catechin levels and catechin biosynthesis-related gene expression in albino
tea plants (Camellia sinensis L.). Plant Physiol. Biochem. 2013

As you can guess the leaves of these plants are lighter because of the smaller amount of chlorophyll.

As a result of this lower content of chlorophyll the plants belonging to this cultivars to try to maintain a good photosynthetic capacity produce a large amount of zeaxanthin (much more compared to other cultivars) a carotenoid that is capable of absorbing solar radiation in excess, They would otherwise damage the plant. This carotenoid has a yellow colour and being vary abundant this molecule will have an impact on the color of the leaf that has a color to yellow.

What instead determines a particular taste in these teas is the large amount of free amino acids (especially theanine) present. As mentioned in a previous post the theanine gives a strong umami taste to the brew that fact is clearly perceptible even in this type of tea. In addition, the theanine in liaison with caffeine also has positive effects on mental focus.
The particular abundance of this kind of molecules is closely linked to the lack of chlorophyll. In fact the amino acids in the plant by binding between them serve as bricks to build various proteins, but in this cultivar protein production is reduced due to the decrease of chloroplasts and photosynthetic pigments, so the amino acids present in the leaf do not use them all from the plant, a good amount remains free (ie, the amino acids are not bound to each other) and therefore capable of giving the pleasing effects above.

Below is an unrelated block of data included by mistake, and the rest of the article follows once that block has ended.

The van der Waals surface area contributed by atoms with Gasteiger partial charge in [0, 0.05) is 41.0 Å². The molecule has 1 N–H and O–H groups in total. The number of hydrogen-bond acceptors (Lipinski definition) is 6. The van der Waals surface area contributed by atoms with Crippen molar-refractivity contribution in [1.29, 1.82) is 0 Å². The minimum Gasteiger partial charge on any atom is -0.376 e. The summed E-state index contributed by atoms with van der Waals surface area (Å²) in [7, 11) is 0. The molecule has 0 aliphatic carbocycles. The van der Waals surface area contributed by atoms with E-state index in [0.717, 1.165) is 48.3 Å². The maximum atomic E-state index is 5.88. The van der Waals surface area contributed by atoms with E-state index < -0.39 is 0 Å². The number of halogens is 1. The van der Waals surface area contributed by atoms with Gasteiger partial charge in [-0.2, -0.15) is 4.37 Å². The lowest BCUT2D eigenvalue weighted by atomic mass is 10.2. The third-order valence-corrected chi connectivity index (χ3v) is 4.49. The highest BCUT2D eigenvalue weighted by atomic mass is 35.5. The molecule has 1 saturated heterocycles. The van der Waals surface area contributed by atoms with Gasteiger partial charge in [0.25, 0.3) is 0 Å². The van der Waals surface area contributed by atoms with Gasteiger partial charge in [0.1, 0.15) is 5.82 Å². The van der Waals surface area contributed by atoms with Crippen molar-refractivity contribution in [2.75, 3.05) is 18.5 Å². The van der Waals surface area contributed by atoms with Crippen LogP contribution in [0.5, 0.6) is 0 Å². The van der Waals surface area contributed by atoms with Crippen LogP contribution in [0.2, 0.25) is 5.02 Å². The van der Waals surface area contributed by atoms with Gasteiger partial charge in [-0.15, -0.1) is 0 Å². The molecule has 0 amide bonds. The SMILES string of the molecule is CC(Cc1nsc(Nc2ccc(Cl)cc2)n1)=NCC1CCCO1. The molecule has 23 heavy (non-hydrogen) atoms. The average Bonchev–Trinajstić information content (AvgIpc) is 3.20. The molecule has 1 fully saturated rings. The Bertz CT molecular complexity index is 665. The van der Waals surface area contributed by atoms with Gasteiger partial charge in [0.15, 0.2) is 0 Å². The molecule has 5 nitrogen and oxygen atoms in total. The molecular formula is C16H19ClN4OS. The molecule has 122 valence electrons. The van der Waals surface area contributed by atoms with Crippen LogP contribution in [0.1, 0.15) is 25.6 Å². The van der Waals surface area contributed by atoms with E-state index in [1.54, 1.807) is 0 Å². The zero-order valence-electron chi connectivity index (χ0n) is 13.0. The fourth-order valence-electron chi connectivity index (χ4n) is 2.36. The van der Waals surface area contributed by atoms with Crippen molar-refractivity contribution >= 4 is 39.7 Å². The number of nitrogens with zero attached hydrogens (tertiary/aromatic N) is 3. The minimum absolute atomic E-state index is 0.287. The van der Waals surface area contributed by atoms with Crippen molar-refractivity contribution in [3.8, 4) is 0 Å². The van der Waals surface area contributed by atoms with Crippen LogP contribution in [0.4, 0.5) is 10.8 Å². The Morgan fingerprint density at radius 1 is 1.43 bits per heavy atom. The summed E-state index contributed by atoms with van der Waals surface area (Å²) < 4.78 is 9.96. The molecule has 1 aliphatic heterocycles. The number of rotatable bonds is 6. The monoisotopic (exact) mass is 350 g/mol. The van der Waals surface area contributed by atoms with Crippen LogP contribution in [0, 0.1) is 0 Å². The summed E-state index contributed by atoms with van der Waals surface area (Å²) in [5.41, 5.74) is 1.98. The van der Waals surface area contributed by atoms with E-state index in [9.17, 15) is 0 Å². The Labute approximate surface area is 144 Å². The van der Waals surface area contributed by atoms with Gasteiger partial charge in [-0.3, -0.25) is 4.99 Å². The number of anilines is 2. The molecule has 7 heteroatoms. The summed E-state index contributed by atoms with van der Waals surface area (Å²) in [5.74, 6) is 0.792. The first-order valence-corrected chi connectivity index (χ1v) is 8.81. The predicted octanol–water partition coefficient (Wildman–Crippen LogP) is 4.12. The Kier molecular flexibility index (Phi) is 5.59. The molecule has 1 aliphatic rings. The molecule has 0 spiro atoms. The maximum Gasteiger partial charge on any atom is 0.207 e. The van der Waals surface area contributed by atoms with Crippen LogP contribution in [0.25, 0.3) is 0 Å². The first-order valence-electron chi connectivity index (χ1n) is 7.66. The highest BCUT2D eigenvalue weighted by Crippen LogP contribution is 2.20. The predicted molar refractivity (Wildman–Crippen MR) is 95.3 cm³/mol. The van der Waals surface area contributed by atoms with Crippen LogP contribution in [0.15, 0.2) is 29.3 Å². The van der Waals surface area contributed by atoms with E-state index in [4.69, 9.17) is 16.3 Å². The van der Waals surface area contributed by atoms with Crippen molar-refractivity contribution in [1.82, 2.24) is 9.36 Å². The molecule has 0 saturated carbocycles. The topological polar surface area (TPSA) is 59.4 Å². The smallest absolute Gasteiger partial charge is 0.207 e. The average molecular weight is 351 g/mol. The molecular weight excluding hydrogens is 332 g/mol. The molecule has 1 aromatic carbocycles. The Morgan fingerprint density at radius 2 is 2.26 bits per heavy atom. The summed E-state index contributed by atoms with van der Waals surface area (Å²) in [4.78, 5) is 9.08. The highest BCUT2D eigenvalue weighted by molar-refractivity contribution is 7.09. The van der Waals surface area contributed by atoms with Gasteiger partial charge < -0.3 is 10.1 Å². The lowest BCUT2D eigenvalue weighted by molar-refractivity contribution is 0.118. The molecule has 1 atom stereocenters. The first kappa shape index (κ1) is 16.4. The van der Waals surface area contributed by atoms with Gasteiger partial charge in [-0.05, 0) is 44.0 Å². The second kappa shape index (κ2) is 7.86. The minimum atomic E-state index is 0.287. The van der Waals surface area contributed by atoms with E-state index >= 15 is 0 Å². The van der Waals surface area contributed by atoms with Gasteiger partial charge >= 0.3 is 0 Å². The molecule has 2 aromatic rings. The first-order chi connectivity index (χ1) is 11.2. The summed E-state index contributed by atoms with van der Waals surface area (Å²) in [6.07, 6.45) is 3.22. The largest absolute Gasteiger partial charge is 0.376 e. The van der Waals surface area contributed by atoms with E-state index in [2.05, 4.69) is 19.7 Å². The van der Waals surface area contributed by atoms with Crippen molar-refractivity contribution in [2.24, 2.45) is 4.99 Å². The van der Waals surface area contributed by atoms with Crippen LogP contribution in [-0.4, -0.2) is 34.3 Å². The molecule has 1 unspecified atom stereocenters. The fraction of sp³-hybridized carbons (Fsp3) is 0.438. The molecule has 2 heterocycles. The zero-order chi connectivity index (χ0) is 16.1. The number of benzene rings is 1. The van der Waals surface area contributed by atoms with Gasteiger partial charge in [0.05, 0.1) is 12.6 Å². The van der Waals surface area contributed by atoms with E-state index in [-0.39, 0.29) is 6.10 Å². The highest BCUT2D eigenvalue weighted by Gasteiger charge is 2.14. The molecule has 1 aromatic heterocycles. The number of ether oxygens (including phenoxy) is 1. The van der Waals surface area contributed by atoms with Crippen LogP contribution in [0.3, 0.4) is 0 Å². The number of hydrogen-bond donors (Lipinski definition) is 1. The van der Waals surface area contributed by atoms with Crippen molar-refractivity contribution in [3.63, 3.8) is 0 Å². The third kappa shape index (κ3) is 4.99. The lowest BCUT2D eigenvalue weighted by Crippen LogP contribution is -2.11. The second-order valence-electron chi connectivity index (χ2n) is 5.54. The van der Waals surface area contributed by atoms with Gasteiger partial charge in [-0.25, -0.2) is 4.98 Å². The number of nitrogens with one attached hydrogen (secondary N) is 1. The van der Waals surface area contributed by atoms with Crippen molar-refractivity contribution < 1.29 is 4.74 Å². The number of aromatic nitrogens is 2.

Another feature of this tea cultivar is to have in general a lower amount of polyphenols which makes the tea very little astringent, in fact, as we remember the astringency is mainly caused by this type of compounds.
Personally I think almost certainly the lack of polyphenols also have an influence on the final color of the infusion of these teas making it clearer than others, but not having  bibliographic evidence I can not be quite sure (because the color of the infusion depends a lot from how the tea is processed).

The amount of caffeine is less in tea belonging to this cultivar. Also this feature is due to albinism but in this case the mechanism by which this occurs is quite complex.

References:

Determination of quality constituents in the young leaves of albino tea cultivars.
Feng L, Gao MJ, Hou RY, Hu XY, Zhang L, Wan XC, Wei S.

Effect of sunlight shielding on leaf structure and amino
acids concentration of light sensitive albino tea plant
Wang K. R. , Li N. N. , Du Y. Y. and Liang Y. R. 1. African Journal of Biotechnology.

Proteomic analysis of young leaves at three developmental stages in an albino tea cultivar.
Qin Li , Jianan Huang , Shuoqian Liu , Juan Li , Xinhe Yang , Yisong Liu and Zhonghua Liu.

Comparison of the Quality Characteristics of4 Albinos Tea.
Ronglin Li, Zhengzheng Li, Yiyang Yang, Hao Yuan, Yunlong Kong.
Food and Nutrition Sciences, 2013, 4, 1102-1107.

 

Annunci

Un pensiero su “Albino Tea Cultivars

Rispondi

Inserisci i tuoi dati qui sotto o clicca su un'icona per effettuare l'accesso:

Logo WordPress.com

Stai commentando usando il tuo account WordPress.com. Chiudi sessione / Modifica )

Foto Twitter

Stai commentando usando il tuo account Twitter. Chiudi sessione / Modifica )

Foto di Facebook

Stai commentando usando il tuo account Facebook. Chiudi sessione / Modifica )

Google+ photo

Stai commentando usando il tuo account Google+. Chiudi sessione / Modifica )

Connessione a %s...